Sustainable eating in millennials’ perspective

Millennials own a clear awareness of the environment. Yet, at the end of the day, they will not choose to buy sustainable food if the price is unaffordable regardless of how they care for the environment. Most people think that sustainable food has a lot of nutrition, but young people views define sustainable food by ethics, and that is one of the main reasons they buy sustainable food. During the Corona situation, people are even more aware of package, hygiene, seasonal food. They care about what lies inside the package, whether or not it is sustainable, for example, vegan food might taste like meat but what is it made of. Regarding meat consumption, some people do not want to eat red meat, some find it is no problem to do so. This has brought us to the assumption that if we successfully make sustainable food that tastes great, it would be very likely lead to more consumption in young adults.

Millennials’ traits that shape their consuming behaviours

  • Personalization is a must: young people prefer to individualize their diets

  • Eating is not just eating: they like to integrate eating with other activities such as entertainment, leisure that create pleasant emotions while eating

  • Love sharing: millennials like to go out for social sharing, for mix-culture learning, so their food choices are not limited to one or two cultures

  • Know their focus: they understand themselves and what they want, specifically, based on their focus on food, 4 groups of young consumers are formed as followed

  1. Committed to sustainability

  2. Care about health, nutrition, ingredients and healthy recipes

  3. Active, flexible and efficient lifestyles that prefer simple recipe from social media

  4. Social foodies that link eating with emotional experience

Problems in choosing sustainable food

Young people hate greenwashing, but it is becoming harder to recognize, because sometimes the companies concern more on the packaging, making them look sustainable, recyclable, but does not have much impact on the product itself. People who buy different labels have different preference on the characteristics. For example, between EU quality label and organic label, people buying organic label concern about whether the packaging is recyclable or not while the EU label does not, leading to different importance and expectation for different consumer groups.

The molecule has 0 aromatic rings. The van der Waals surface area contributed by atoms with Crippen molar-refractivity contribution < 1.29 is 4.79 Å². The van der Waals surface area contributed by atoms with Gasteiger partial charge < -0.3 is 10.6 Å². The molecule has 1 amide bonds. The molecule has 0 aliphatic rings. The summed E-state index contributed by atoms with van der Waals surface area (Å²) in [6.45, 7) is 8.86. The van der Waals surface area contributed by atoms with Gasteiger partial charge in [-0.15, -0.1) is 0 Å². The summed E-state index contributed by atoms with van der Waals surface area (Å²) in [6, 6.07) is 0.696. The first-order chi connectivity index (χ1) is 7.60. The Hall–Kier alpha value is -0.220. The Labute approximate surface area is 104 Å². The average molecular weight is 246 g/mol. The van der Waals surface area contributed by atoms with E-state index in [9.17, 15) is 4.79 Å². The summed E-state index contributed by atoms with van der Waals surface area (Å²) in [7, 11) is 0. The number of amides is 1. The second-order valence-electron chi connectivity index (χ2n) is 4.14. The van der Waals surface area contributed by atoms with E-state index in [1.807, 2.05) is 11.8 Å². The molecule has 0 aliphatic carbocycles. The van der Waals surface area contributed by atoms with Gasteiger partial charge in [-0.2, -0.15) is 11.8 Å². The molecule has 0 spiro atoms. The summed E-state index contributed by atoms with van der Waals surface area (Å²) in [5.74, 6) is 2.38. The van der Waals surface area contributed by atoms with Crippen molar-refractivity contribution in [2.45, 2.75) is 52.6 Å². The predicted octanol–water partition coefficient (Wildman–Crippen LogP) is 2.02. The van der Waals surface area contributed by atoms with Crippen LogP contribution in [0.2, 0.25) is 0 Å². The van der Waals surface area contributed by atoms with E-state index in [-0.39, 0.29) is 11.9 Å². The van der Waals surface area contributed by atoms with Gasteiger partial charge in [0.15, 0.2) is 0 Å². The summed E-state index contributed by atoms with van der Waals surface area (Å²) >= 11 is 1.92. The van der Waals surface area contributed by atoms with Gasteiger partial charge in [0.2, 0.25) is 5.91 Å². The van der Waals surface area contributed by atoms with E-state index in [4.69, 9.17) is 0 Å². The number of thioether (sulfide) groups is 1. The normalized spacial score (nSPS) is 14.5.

Young people perceive the concept of sustainability is something natural, organic, so GMO food does not necessarily stand for sustainable food.

Potential food development

Analysis on millennials and Gen Z always intersect with respect to the objectives and what to find in the research, but there is a lack of data every time, so scientific findings is are not so important to find eating patterns and preferences of generation. What's more important is to gain information from a large enough group of millennials and Gen Z to get proper and valid data.

In the future when the problem with food is too severe, we might as well start eating insects. In which case, the role of the chef is no more processing food but playing with the taste. They will be playing as a food magician to make crappy food tastes good, deciding whether that food will be accepted and consumed by the customers.

Overall, there are factors that drive young people's buying decision. If these are considered and embed into the traits of future food innovations, young people will be likely to choose sustainable food rather than non-sustainable ones.